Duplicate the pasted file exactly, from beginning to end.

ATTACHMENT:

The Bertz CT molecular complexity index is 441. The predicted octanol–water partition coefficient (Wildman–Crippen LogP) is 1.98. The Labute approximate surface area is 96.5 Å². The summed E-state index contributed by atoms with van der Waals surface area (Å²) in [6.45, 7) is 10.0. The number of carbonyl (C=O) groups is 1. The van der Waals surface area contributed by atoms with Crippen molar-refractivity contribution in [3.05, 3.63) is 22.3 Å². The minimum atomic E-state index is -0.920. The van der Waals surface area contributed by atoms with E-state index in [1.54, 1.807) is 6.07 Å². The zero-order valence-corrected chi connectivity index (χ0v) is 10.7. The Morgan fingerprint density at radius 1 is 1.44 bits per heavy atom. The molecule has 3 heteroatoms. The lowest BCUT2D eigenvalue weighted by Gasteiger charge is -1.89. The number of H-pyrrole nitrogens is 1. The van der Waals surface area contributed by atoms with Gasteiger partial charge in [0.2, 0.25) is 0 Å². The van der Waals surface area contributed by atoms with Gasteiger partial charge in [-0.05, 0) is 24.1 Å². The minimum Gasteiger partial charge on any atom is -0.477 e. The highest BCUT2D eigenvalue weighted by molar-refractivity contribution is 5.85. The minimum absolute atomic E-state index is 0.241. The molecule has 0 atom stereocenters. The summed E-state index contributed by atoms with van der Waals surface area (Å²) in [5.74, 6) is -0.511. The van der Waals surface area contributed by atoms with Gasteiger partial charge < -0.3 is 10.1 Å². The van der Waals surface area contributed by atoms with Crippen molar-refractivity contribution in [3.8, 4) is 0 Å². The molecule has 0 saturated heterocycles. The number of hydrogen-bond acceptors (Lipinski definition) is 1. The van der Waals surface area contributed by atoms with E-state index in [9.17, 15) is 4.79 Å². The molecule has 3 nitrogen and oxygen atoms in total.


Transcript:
The Bertz CT molecular complexity index is 441. The predicted octanol–water partition coefficient (Wildman–Crippen LogP) is 1.98. The Labute approximate surface area is 96.5 Å². The summed E-state index contributed by atoms with van der Waals surface area (Å²) in [6.45, 7) is 10.0. The number of carbonyl (C=O) groups is 1. The van der Waals surface area contributed by atoms with Crippen molar-refractivity contribution in [3.05, 3.63) is 22.3 Å². The minimum atomic E-state index is -0.920. The van der Waals surface area contributed by atoms with E-state index in [1.54, 1.807) is 6.07 Å². The zero-order valence-corrected chi connectivity index (χ0v) is 10.7. The Morgan fingerprint density at radius 1 is 1.44 bits per heavy atom. The molecule has 3 heteroatoms. The lowest BCUT2D eigenvalue weighted by Gasteiger charge is -1.89. The number of H-pyrrole nitrogens is 1. The van der Waals surface area contributed by atoms with Gasteiger partial charge in [0.2, 0.25) is 0 Å². The van der Waals surface area contributed by atoms with Gasteiger partial charge in [-0.05, 0) is 24.1 Å². The minimum Gasteiger partial charge on any atom is -0.477 e. The highest BCUT2D eigenvalue weighted by molar-refractivity contribution is 5.85. The minimum absolute atomic E-state index is 0.241. The molecule has 0 atom stereocenters. The summed E-state index contributed by atoms with van der Waals surface area (Å²) in [5.74, 6) is -0.511. The van der Waals surface area contributed by atoms with Gasteiger partial charge < -0.3 is 10.1 Å². The van der Waals surface area contributed by atoms with Crippen molar-refractivity contribution in [3.8, 4) is 0 Å². The molecule has 0 saturated heterocycles. The number of hydrogen-bond acceptors (Lipinski definition) is 1. The van der Waals surface area contributed by atoms with E-state index in [9.17, 15) is 4.79 Å². The molecule has 3 nitrogen and oxygen atoms in total.